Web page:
18 Items

Book - Cornell University Press

Insider Threats

| January 2017

High-security organizations around the world face devastating threats from insiders—trusted employees with access to sensitive information, facilities, and materials. From Edward Snowden to the Fort Hood shooter to the theft of nuclear materials, the threat from insiders is on the front page and at the top of the policy agenda. Insider Threats offers detailed case studies of insider disasters across a range of different types of institutions, from biological research laboratories, to nuclear power plants, to the U.S. Army. Matthew Bunn and Scott D. Sagan outline cognitive and organizational biases that lead organizations to downplay the insider threat, and they synthesize "worst practices" from these past mistakes, offering lessons that will be valuable for any organization with high security and a lot to lose

Paper - American Academy of Arts & Sciences

A Worst Practices Guide to Insider Threats: Lessons from Past Mistakes

| April 2014

Insider threats are perhaps the most serious challenges that nuclear security systems face. Insiders perpetrate a large fraction of thefts from heavily guarded non-nuclear facilities as well, yet organizations often find it difficult to understand and protect against insider threats. Why is this the case? Part of the answer is that there are deep organizational and cognitive biases that lead managers to downplay the threats insiders pose to their nuclear facilities and operations. But another part of the answer is that those managing nuclear security often have limited information about incidents that have happened in other countries or in other industries, and the lessons that might be learned from them.

The flag of the International Atomic Energy Agency (IAEA) flies in front of the Vienna headquarters at the Vienna International Center on March 27, 2009.

AP Photo

Journal Article - Daedalus

Alternative Nuclear Futures

| Winter 2010

"Our crystal ball is not clear enough to predict with confidence whether the global nuclear future will be characterized by peace and prosperity or by conflict and destruction. But we do believe that the choices made in the coming few years will be crucial in determining whether the world can have more nuclear power without more nuclear weapons dangers in the future."

A rendering of 4 nuclear power plants to be built by a South Korea–led consortium in Sila, 330 km west of Abu Dhabi, UAE, released Dec. 27, 2009. The consortium won a US$20-billion contract to build these plants.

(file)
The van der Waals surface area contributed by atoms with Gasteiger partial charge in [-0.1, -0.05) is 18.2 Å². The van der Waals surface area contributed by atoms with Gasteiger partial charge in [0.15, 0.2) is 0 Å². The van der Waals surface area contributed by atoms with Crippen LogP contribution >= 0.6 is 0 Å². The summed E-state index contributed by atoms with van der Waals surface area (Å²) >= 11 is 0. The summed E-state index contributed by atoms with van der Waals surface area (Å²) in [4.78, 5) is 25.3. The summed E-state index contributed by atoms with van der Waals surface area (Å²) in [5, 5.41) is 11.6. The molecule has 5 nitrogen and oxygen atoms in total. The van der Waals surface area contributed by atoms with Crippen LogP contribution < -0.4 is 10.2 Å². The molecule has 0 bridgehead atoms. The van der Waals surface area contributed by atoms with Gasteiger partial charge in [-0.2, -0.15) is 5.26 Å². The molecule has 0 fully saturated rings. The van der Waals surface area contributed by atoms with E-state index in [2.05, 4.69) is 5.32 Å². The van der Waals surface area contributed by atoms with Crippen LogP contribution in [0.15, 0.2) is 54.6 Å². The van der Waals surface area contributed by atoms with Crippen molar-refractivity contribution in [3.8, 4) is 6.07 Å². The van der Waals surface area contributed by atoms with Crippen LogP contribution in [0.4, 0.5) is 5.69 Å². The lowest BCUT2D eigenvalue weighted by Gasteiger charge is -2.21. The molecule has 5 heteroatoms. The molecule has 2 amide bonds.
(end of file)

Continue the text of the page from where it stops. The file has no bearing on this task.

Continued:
AP Photo

Journal Article - Daedalus

Nuclear Power Without Nuclear Proliferation?

| Fall 2009

Will the growth of nuclear power lead to increased risks of nuclear weapons proliferation and nuclear terrorism? Will the nonproliferation regime be adequate to ensure safety and security in a world more widely and heavily invested in nuclear power? The authors in this two-volume (Fall 2009 and Winter 2010) special issue of Dædalus have one simple and clear answer to these questions: It depends.

Journal Article - Quarterly Journal: International Security

The Madman Nuclear Alert: Secrecy, Signaling, and Safety in October 1969

| Spring 2003

Recently declassified documents reveal that in October 1969, President Richard Nixon ordered the U.S. military to go on nuclear alert. Nixon’s decision to test his “madman theory” was meant to signal to leaders in Moscow and Hanoi his willingness to do whatever was necessary to end the war in Vietnam.

Journal Article - Quarterly Journal: International Security

The Commitment Trap: Why the United States Should Not Use Nuclear Threats to Deter Biological and Chemical Weapon Attacks

| Spring 2000

The author examines Washington's "calculated ambiguity doctrine," which holds that the United States does not rule out the use of nuclear weapons in response to a chemical or biological weapons attack. The author argues that the risks associated with this doctrine outweigh the benefits.